Stone v. Huggins,

know to be true, omitting, at the same time, to give such information to the other contracting party, as would enable him, equally with himself, to judge as to the authority under which he proposed to act.” There is nothing in this case to show any fraud in the defendant, nor is it pretended that he made any statement which he knew to be false, nor can it be claimed that he stated, as true, what he did not know to be true, omitting, at the same time, to state some fact which would enable the other party to judge of the authority under which he proposed to act, as well as himself. Indeed, it is all sufficient, for this case, to say that the defendant did not, as one of the selectmen of the town, assume, in any shape, to give to the plaintiff a right of action against the town.

Though it should be held, upon the facts, as appearing in this bill of exceptions, that the plaintiff could not sustain an action against the town, yet that affords no sufficient reason for holding the defendant liable.

The want of power in the plaintiff to enforce the collection of the taxes, was as well known to the plaintiff as to the defendant, and cannot have the effect to create a personal liability on the defendant to pay the plaintiff's account. The fact that the selectmen refused to give the plaintiff the means of enforcing the collection of the tax-bill, cannot have any such effect, and, if such a refusal constitutes a wrong which can be redressed by an action, it must be by a special action on the case. The fact that the town have had the benefit of the taxes which remained uncollected by the plaintiff is no reason why the defendant should be liable, in this action; and, whether the plaintiff had such an equitable lien upon those taxes as would enable him to follow them in the hands of the town, it is not necessary to consider, and, much less, to decide; although, apparently, as the town have had the full benefit of the plaintiff's expenditures, and have withdrawn from him the tax-bill, which he had a right to rely upon as a means of his indemnity, it would seem to be a common act of justice that they should pay the plaintiff's account. As between the parties to this suit, the case stands upon strict right. The defendant has had no special benefit from the plaintiff's expenditure, and it may be as hard for the defendant to pay the plaintiff's account as it is for him to lose it.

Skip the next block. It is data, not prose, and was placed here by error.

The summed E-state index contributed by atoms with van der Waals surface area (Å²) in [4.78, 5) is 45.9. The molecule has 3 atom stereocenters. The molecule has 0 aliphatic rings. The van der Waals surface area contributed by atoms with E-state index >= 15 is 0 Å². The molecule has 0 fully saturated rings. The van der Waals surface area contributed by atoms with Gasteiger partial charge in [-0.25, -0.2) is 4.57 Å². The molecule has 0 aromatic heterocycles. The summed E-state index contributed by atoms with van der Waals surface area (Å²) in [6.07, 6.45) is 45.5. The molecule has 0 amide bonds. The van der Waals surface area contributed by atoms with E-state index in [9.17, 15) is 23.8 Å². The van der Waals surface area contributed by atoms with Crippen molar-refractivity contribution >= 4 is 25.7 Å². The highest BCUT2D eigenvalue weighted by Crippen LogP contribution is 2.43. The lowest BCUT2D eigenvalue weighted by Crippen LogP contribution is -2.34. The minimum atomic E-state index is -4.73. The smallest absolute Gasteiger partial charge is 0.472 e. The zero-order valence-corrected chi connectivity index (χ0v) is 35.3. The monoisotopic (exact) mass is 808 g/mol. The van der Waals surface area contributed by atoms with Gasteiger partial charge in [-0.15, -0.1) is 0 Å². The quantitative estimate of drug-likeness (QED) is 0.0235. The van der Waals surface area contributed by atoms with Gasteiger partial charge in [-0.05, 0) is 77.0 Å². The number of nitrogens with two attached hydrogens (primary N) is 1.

The result must be, the judgment of the county court is reversed, and judgment on the report for the defendant to recover his costs.












Circuit SESSION, IN OCTOBER, 1856.





Contingent claim. Appeal. Bond. No appeal lies from the report of the commissioners upon a deceased person's estate

that a contingent claim was presented. An appeal only lies from its allowance or

disallowance. A creditor of an estate has the right of appealing from the allowance of a claim in

favor of another creditor when the administrator declines to do so. And such